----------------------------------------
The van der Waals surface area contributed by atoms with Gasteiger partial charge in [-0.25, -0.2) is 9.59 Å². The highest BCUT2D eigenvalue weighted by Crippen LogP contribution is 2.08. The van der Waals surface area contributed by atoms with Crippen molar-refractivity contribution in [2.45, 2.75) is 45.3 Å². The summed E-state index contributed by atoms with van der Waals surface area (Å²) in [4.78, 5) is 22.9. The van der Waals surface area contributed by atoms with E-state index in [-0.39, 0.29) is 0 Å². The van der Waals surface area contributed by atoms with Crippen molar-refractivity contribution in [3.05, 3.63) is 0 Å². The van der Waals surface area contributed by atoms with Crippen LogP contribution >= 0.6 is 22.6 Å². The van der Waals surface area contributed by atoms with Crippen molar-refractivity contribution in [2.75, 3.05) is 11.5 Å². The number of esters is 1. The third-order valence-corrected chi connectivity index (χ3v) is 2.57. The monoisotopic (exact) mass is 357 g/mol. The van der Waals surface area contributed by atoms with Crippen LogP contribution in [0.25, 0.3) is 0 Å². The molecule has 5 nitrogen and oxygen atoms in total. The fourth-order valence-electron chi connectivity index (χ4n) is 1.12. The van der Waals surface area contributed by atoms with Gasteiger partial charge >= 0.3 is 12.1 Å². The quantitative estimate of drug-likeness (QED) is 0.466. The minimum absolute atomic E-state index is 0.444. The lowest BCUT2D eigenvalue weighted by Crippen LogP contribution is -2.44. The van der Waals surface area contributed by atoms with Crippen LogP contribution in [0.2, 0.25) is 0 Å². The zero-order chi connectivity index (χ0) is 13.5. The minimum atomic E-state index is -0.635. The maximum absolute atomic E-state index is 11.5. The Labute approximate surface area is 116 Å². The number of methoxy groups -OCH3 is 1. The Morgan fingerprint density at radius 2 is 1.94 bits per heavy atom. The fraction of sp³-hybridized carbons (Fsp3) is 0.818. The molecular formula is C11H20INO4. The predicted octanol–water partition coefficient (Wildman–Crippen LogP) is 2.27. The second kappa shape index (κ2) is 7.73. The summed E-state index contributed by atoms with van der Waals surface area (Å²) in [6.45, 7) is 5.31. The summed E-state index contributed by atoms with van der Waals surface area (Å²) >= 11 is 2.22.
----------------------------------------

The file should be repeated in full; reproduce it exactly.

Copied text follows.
The van der Waals surface area contributed by atoms with Gasteiger partial charge in [-0.25, -0.2) is 9.59 Å². The highest BCUT2D eigenvalue weighted by Crippen LogP contribution is 2.08. The van der Waals surface area contributed by atoms with Crippen molar-refractivity contribution in [2.45, 2.75) is 45.3 Å². The summed E-state index contributed by atoms with van der Waals surface area (Å²) in [4.78, 5) is 22.9. The van der Waals surface area contributed by atoms with E-state index in [-0.39, 0.29) is 0 Å². The van der Waals surface area contributed by atoms with Crippen molar-refractivity contribution in [3.05, 3.63) is 0 Å². The van der Waals surface area contributed by atoms with Crippen LogP contribution >= 0.6 is 22.6 Å². The van der Waals surface area contributed by atoms with Crippen molar-refractivity contribution in [2.75, 3.05) is 11.5 Å². The number of esters is 1. The third-order valence-corrected chi connectivity index (χ3v) is 2.57. The monoisotopic (exact) mass is 357 g/mol. The van der Waals surface area contributed by atoms with Crippen LogP contribution in [0.25, 0.3) is 0 Å². The molecule has 5 nitrogen and oxygen atoms in total. The fourth-order valence-electron chi connectivity index (χ4n) is 1.12. The van der Waals surface area contributed by atoms with Gasteiger partial charge >= 0.3 is 12.1 Å². The quantitative estimate of drug-likeness (QED) is 0.466. The minimum absolute atomic E-state index is 0.444. The lowest BCUT2D eigenvalue weighted by Crippen LogP contribution is -2.44. The van der Waals surface area contributed by atoms with Crippen LogP contribution in [0.2, 0.25) is 0 Å². The zero-order chi connectivity index (χ0) is 13.5. The minimum atomic E-state index is -0.635. The maximum absolute atomic E-state index is 11.5. The Labute approximate surface area is 116 Å². The number of methoxy groups -OCH3 is 1. The Morgan fingerprint density at radius 2 is 1.94 bits per heavy atom. The fraction of sp³-hybridized carbons (Fsp3) is 0.818. The molecular formula is C11H20INO4. The predicted octanol–water partition coefficient (Wildman–Crippen LogP) is 2.27. The second kappa shape index (κ2) is 7.73. The summed E-state index contributed by atoms with van der Waals surface area (Å²) in [6.45, 7) is 5.31. The summed E-state index contributed by atoms with van der Waals surface area (Å²) >= 11 is 2.22.